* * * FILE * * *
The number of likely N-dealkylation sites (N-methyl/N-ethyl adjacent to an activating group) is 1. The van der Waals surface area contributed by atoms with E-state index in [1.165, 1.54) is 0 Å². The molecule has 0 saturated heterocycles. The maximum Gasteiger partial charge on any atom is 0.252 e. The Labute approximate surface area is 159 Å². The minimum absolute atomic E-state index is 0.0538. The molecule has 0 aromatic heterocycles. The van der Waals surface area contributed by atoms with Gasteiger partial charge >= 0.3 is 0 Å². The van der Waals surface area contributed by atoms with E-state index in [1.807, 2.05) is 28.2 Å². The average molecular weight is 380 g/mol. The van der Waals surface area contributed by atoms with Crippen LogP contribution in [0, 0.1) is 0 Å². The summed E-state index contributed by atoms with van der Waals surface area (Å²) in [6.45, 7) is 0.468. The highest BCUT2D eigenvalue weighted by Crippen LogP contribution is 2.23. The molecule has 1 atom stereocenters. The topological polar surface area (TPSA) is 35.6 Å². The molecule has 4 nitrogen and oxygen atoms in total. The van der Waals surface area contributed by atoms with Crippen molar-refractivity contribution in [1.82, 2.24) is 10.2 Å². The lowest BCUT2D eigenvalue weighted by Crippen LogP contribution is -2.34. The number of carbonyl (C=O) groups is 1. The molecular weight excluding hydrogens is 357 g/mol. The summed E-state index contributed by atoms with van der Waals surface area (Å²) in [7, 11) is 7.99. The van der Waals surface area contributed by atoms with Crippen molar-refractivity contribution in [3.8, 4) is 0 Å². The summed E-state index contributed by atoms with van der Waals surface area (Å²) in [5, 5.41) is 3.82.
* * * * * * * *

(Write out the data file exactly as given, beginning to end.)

The number of likely N-dealkylation sites (N-methyl/N-ethyl adjacent to an activating group) is 1. The van der Waals surface area contributed by atoms with E-state index in [1.165, 1.54) is 0 Å². The molecule has 0 saturated heterocycles. The maximum Gasteiger partial charge on any atom is 0.252 e. The Labute approximate surface area is 159 Å². The minimum absolute atomic E-state index is 0.0538. The molecule has 0 aromatic heterocycles. The van der Waals surface area contributed by atoms with Gasteiger partial charge >= 0.3 is 0 Å². The van der Waals surface area contributed by atoms with E-state index in [1.807, 2.05) is 28.2 Å². The average molecular weight is 380 g/mol. The van der Waals surface area contributed by atoms with Crippen LogP contribution in [0, 0.1) is 0 Å². The summed E-state index contributed by atoms with van der Waals surface area (Å²) in [6.45, 7) is 0.468. The highest BCUT2D eigenvalue weighted by Crippen LogP contribution is 2.23. The molecule has 1 atom stereocenters. The topological polar surface area (TPSA) is 35.6 Å². The molecule has 4 nitrogen and oxygen atoms in total. The van der Waals surface area contributed by atoms with Crippen molar-refractivity contribution in [1.82, 2.24) is 10.2 Å². The lowest BCUT2D eigenvalue weighted by Crippen LogP contribution is -2.34. The number of carbonyl (C=O) groups is 1. The molecular weight excluding hydrogens is 357 g/mol. The summed E-state index contributed by atoms with van der Waals surface area (Å²) in [7, 11) is 7.99. The van der Waals surface area contributed by atoms with Crippen molar-refractivity contribution in [3.8, 4) is 0 Å². The summed E-state index contributed by atoms with van der Waals surface area (Å²) in [5, 5.41) is 3.82.